Film Reviews

TIFF Review: ‘Incitement’

Can peace be forced on people who don’t want it?

Courtesy of TIFF


Incitement
(Israel, 123 min)
Dir. Yaron Zilberman
Programme: Contemporary World Cinema (World Premiere)

The 1995 assassination of Israeli prime minister Yitzhak Rabin by far-right Jewish law student Yigal Amir derailed the Israel–Palestine peace process at its most promising moment, in the midst of the “Oslo Accords’:Lhttp://povmagazine.com/articles/view/review-the-oslo-diaries progress through Israeli parliament. Never since has peace seemed so close. Incitement, a tense docudrama of sorts by Israeli-American director Yaron Zilberman that dramatizes the life of Amir in the year leading up to the assassination alongside extensive documentary footage of speeches by Rabin and his political rival Benjamin Netanyahu, immerses us in the quagmire of Israeli society and politics at that time. By focusing on Amir, the film reveals the profound divisions within Israel—between Israel and Palestine, Jews and non-Jews, religious and secular Jews, Ashkenazi, Sephardi and Mizrahi Jews, and so on—that contributed to Amir’s fatal radicalization in the crucible of the controversial peace process.

Reviews and festival conversations about Incitement have tended to circle around its timeliness, as violence at the behest of far-right young men like Amir has recently struck across North America and Europe. There is obviously something to that. The film quite rightly highlights Amir’s romantic frustrations, his ethnic and class-based sidelining as a working-class, dark-skinned Yemeni Jew, his radicalization via media—TV and pamphlets in this pre-Internet age—and his generalized resentment of anybody—Jew, Muslim, friend, family—who does not subscribe to his views. Much the same discourse emerges around each new school shooting in the US or act of terror in Europe. Incitement’s dramatization of the process of radicalization is thus welcome: knowing how the story ends, we look differently at everything that happens along the way, identifying at times with Amir—hard not to with the camera almost always looking over his shoulder; we see with his eyes—and at times with others around him who fail to confront him, dissuade him or, worst of all, tacitly encourage what he’s planning to do.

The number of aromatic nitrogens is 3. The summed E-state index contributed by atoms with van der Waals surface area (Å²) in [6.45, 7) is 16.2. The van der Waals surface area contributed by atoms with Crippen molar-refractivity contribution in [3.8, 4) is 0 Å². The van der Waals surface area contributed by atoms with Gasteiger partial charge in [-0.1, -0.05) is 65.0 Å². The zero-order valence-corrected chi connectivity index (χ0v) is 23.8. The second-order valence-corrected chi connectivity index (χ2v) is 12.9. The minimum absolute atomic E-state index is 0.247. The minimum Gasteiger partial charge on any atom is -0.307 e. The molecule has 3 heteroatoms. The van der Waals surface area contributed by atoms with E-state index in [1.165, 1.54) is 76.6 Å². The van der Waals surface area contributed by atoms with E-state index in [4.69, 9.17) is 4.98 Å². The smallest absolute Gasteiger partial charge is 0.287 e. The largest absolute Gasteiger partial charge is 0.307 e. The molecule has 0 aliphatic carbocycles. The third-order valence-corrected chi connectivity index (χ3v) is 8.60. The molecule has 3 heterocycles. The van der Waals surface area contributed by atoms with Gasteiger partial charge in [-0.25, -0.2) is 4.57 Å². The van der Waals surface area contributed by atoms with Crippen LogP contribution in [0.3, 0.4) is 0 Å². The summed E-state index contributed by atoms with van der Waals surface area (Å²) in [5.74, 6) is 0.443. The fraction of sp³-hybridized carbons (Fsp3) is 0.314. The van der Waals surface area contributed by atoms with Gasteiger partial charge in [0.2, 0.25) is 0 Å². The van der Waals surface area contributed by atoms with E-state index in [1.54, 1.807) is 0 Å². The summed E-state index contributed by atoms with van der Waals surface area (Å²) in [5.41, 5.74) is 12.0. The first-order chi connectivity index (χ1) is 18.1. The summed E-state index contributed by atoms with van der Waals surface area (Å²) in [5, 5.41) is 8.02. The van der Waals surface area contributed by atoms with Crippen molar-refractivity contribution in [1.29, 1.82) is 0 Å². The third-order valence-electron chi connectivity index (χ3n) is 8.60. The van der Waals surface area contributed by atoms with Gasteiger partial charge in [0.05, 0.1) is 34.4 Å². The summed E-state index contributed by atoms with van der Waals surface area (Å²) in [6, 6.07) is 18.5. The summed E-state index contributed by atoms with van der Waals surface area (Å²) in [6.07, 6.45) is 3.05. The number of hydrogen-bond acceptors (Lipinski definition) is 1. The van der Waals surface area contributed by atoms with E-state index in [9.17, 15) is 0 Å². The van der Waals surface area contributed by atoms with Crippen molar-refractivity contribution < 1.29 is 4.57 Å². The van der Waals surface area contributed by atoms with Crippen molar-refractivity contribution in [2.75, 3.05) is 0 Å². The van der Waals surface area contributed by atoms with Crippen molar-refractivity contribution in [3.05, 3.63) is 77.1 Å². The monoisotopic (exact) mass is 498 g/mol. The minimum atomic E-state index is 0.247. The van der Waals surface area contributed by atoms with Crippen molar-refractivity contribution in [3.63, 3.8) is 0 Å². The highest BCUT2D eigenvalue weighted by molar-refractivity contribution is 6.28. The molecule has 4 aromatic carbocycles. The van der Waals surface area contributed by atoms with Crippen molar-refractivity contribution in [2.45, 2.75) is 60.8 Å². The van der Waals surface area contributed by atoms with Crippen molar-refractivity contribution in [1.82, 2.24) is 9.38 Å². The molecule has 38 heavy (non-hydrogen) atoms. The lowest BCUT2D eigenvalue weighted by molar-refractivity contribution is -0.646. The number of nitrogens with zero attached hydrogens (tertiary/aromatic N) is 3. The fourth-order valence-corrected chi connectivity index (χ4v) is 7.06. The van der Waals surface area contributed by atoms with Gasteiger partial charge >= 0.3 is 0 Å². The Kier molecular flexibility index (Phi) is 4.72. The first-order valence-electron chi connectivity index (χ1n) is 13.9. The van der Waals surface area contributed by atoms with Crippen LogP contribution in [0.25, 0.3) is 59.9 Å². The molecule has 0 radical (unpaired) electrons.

There are two ways in which Incitement broadens its scope beyond Yigal Amir. One is the brilliant intercutting of contemporary news footage documenting the progress of the Oslo Accords and the right-wing protests—led by Benjamin Netanyahu—against them. The other is the title itself. The word hardly comes up during the film but the concept is latent throughout and is invoked regularly in retrospective analyses of that time. Radical right-wing rabbis, terrorists like Baruch Goldstein (perpetrator of the 1994 Cave of the Patriarchs massacre), protesters holding signs that depicted Rabin in an SS uniform or with a target on his head, and politicians like Netanyahu all played a role. Amir carried out the assassination more or less alone but he acted as a sort of avatar of a large segment of the Israeli population, which promptly elected Netanyahu and not Rabin’s Labor Party successor Shimon Peres in the snap elections in 1996. (In fact, the failure of Oslo and the 2000 Camp David Summit essentially spelled the end of the Labor Party as a major force in Israeli politics.) It’s a quiet sort of mastery that brings all these things into play not as just-so stories but as forces the ultimate influence of which are unknowable—necessary but not independently sufficient causes of what was to come.

Incitement ultimately raises a devastating question: can peace be forced on people who don’t want it? One can only guess what would have happened had the peace process continued, had Amir failed to kill Rabin. Would Amir and his ilk—his inciters—have sat by quietly as territory and control were handed back to the Palestinians? Would the Palestinians have stopped blowing up Israeli buses? Either way, one doesn’t need to subscribe to a Great Man theory of history to recognize that the Israel–Palestine peace process was held together, ultimately, by Rabin alone. Zilberman is quite right to end the film where he does and let the trauma of Rabin’s murder sink in. It’s a powerful film.

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